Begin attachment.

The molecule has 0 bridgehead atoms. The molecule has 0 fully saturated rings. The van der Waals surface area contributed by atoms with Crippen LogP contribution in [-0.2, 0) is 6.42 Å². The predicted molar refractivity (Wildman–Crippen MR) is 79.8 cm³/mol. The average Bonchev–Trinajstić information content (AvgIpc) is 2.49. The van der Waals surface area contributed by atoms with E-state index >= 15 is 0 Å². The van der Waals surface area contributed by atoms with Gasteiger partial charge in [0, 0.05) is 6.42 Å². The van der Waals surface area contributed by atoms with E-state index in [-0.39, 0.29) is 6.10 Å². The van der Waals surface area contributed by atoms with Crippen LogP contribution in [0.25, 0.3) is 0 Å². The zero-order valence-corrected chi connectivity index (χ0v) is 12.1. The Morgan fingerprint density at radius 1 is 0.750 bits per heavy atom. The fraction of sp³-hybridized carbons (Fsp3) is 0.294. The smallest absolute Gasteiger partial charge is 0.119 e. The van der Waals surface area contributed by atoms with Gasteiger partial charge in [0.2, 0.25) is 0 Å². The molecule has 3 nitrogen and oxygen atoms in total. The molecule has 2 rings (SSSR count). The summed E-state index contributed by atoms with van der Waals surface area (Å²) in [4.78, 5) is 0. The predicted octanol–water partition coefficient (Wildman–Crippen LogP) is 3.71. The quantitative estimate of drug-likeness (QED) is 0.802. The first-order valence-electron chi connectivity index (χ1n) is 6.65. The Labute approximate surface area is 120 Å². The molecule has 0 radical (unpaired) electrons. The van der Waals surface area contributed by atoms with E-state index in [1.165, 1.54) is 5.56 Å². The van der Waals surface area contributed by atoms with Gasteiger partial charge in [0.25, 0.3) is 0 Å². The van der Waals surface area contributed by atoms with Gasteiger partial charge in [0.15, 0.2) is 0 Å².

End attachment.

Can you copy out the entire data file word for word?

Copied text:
The molecule has 0 bridgehead atoms. The molecule has 0 fully saturated rings. The van der Waals surface area contributed by atoms with Crippen LogP contribution in [-0.2, 0) is 6.42 Å². The predicted molar refractivity (Wildman–Crippen MR) is 79.8 cm³/mol. The average Bonchev–Trinajstić information content (AvgIpc) is 2.49. The van der Waals surface area contributed by atoms with E-state index >= 15 is 0 Å². The van der Waals surface area contributed by atoms with Gasteiger partial charge in [0, 0.05) is 6.42 Å². The van der Waals surface area contributed by atoms with E-state index in [-0.39, 0.29) is 6.10 Å². The van der Waals surface area contributed by atoms with Crippen LogP contribution in [0.25, 0.3) is 0 Å². The zero-order valence-corrected chi connectivity index (χ0v) is 12.1. The Morgan fingerprint density at radius 1 is 0.750 bits per heavy atom. The fraction of sp³-hybridized carbons (Fsp3) is 0.294. The smallest absolute Gasteiger partial charge is 0.119 e. The van der Waals surface area contributed by atoms with Gasteiger partial charge in [0.2, 0.25) is 0 Å². The molecule has 3 nitrogen and oxygen atoms in total. The molecule has 2 rings (SSSR count). The summed E-state index contributed by atoms with van der Waals surface area (Å²) in [4.78, 5) is 0. The predicted octanol–water partition coefficient (Wildman–Crippen LogP) is 3.71. The quantitative estimate of drug-likeness (QED) is 0.802. The first-order valence-electron chi connectivity index (χ1n) is 6.65. The Labute approximate surface area is 120 Å². The molecule has 0 radical (unpaired) electrons. The van der Waals surface area contributed by atoms with E-state index in [1.165, 1.54) is 5.56 Å². The van der Waals surface area contributed by atoms with Gasteiger partial charge in [0.25, 0.3) is 0 Å². The van der Waals surface area contributed by atoms with Gasteiger partial charge in [0.15, 0.2) is 0 Å².